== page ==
For it is not the cross itself that is at the heart of our religion. It is the Christ who died on the cross. And He promised that He would be present every time the cup of Communion is lifted in His honor, every time His sacrifice is spoken in sermon or lesson, every time His followers meet in His name. We do have something from the cross of Christ.

IN THE MIDST OF US

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John 20:19-25

Every day 35,000 children under the age of 5 die. They die because they do not have enough water, basic medical care, and food. Most of these children could be saved on any day with just a tiny portion of what we spend on the military, entertainment or pork barrels. What do we do in the face of such a grim statistic? 35,000 children? What we usually do is to tune out, to willfully distract ourselves to more pleasant information. After all, what can one person do? Easter is a source of hope, a means of confronting the evils of this world because Easter says that it is not all up to us.

On the evening of that first day of the week, when the disciples were together, with the doors locked for fear of the Jews, Jesus came and stood among them and said, “Peace be with you!” Where have all of these disciples been? At the foot of the cross I find only Mary Magdalene, Mary, mother of James, Mary, mother of Jesus, his aunt and John, the disciple whom Jesus loved. Peter has already denied him three times and run away. But, where are the others? Now they all gather (except Thomas) in an upper room. And they are “afraid.” The Romans want to know how the body was taken from a guarded tomb. The Jewish leaders wonder how this conspiracy will end. And now the news is brought from Mary Magdalene, Mary, mother of James and Salome, that He is alive!

Reading this passage one has to ask the question, “What is Jesus wanting the believers to learn?” Certainly there is the lingering question in the minds of all the believers, “Is He really alive?” And his appearance will certainly dispel all doubt. But there is something more here then just removing their doubts.

The disciples were overjoyed when they saw the Lord. As the Father has sent me, I am sending you.” And with that he breathed on them and said, “Receive the Holy Spirit.

We often think of the Holy Spirit in terms of coming at Pentecost but here, Jesus is breathing on them and granting them the Spirit. Part of our reminder is that God is always present. Matthew has Jesus saying to the believer, “And surely I am with you always, to the very end of the age.” The issue is the “omnipresence” of God. Jesus has just come back from the dead and will now prepare for His ascension into heaven. They now remember His words, “I will not leave you as orphans; I will come to you. Before long, the world will not see me anymore, but you will see me.” (John 14:18)

It is difficult for us to understand an omnipresent God. The Christ candle on the Advent wreath represents the omnipresence of God. In the beginning was the Word, and the Word was with God, and the Word was God. He was with God in the beginning. Why? Because He is God. We want to treat God like we treat the Advent candles. When it is over, we box them up and put them away. But the Father, the Son and the Holy Spirit are one God. You may be waiting for Pentecost to come but the Father is still in our presence.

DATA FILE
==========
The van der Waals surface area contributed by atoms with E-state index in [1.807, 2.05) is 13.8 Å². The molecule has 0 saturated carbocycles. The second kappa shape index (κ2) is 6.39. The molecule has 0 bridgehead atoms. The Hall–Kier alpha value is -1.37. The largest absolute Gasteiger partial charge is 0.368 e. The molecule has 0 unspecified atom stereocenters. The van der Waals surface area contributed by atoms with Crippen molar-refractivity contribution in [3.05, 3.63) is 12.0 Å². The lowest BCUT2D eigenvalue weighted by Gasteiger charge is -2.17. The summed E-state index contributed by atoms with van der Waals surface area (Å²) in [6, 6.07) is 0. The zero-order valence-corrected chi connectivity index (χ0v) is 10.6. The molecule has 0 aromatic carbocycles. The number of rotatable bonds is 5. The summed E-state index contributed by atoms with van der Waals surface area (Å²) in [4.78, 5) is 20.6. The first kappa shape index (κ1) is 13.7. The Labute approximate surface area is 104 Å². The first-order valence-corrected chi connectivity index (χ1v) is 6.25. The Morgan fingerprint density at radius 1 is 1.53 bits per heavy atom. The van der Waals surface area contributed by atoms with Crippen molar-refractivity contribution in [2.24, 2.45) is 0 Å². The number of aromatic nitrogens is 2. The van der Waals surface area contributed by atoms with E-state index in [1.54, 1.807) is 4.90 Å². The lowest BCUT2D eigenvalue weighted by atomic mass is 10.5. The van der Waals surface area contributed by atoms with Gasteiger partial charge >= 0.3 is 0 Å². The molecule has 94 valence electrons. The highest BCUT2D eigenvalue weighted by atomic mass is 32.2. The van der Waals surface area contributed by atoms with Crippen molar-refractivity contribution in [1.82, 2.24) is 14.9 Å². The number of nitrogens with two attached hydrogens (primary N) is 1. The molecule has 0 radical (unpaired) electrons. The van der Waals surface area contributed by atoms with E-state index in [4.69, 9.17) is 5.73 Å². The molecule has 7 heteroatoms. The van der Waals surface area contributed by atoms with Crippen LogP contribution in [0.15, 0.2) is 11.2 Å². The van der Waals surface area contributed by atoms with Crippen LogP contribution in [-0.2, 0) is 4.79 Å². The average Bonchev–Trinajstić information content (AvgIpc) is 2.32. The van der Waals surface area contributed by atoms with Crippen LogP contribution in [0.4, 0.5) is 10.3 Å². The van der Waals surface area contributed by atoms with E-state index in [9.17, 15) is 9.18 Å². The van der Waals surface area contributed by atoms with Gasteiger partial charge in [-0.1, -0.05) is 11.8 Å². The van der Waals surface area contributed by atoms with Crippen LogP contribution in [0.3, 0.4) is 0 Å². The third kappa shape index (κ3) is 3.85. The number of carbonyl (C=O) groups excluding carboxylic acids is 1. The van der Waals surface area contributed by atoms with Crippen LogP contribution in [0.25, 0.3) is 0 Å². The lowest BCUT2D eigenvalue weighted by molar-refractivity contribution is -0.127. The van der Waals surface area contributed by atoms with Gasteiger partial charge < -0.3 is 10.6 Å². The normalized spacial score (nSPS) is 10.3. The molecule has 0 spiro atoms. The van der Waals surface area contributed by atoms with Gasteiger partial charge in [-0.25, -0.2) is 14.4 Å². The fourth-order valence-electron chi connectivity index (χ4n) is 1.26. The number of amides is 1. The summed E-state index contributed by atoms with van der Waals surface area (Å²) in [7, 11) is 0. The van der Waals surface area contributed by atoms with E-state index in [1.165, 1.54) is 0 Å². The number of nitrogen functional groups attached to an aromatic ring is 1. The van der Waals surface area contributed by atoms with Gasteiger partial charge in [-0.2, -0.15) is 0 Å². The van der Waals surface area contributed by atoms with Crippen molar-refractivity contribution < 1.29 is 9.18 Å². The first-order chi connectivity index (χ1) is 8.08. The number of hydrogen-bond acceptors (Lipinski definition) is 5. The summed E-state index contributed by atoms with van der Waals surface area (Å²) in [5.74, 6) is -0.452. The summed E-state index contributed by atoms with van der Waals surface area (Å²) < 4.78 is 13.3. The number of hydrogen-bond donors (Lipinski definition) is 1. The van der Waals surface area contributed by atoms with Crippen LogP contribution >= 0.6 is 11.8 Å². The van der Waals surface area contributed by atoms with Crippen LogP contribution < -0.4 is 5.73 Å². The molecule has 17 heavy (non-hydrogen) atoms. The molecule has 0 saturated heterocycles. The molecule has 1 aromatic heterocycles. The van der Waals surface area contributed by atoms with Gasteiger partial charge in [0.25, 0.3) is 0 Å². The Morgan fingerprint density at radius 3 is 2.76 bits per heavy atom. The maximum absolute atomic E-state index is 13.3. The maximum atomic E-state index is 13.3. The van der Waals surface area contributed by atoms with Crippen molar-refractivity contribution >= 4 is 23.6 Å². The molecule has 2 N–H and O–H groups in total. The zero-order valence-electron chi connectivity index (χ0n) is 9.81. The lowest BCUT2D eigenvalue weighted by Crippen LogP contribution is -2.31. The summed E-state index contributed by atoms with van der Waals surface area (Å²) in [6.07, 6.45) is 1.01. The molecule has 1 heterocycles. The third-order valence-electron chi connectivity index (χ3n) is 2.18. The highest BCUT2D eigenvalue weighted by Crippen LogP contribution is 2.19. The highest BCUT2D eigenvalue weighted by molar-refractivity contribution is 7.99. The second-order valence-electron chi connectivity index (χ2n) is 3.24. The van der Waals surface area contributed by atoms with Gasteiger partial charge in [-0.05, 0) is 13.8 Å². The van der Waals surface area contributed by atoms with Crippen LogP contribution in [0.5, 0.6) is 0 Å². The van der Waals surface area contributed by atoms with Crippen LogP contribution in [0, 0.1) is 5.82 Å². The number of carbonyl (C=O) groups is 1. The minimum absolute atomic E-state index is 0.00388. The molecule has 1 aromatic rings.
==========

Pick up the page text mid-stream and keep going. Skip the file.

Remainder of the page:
Prayer is not “going to God” for God is already here. We say we are “seeking God” but God has already found us. We say we want to “open ourselves to God” but the truth is we couldn’t keep God out if we tried. We say we are “becoming more spiritual” but we already have the spirit.

I went flying a kite was a friend a few weeks ago. We had two kites – one with two strings and one with one string. We discovered that the more weight that we put on the tails of the kites the higher they would fly. Isn’t that odd?
The more weight the higher they would fly. But I also discovered that I could control the kite with one string better than the kite with two strings. Now, it wasn’t designed that way. The two strings were supposed to give better control. But I was always getting them tangled. Always unable to operate two hands independently.

Maybe that is the way it should be with God. One line of control, allowing God to control our lives. We, like the disciples live in fear that God has forgotten about us. Somewhere we have boxed Him up and put Him away.
Understand, God is always with us.

House in Order

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Isaiah 38:1-5

Men who climb mountains are referred to as “Mountain Men.” It is estimated there are some 60,000 serious mountain climbers in the United States. But in the upper escutcheon of serious climbers is a small elite group, known as “hard men.” For them, climbing mountains and scaling sheer rock faces is a way of life. In many cases climbing is part of their whole commitment to life. Their ultimate experience is called free soloing. Climbing with no equipment and no safety ropes. John Baker is considered by many to be the best of the hard men. He has free soloed some of the most difficult rock faces in the United States with no ropes or any safety equipment of any kind. His skill has not come easily. It has been acquired through commitment, dedication, and training. His own wife says she cannot believe his dedication. When John isn’t climbing, he is often to be found in his California home hanging by his fingertips to strengthen his arms and hands.

Where are the hard men and women for Jesus? Where are those who will bring all of their energies to bear for the sake of Christ. As he walked to the screen door the mailman saw a small boy practicing the piano. The mailman tapped on the screen and asked, “Is your mom at home?” The boy never looked up from the piano, but said, “What do you think?”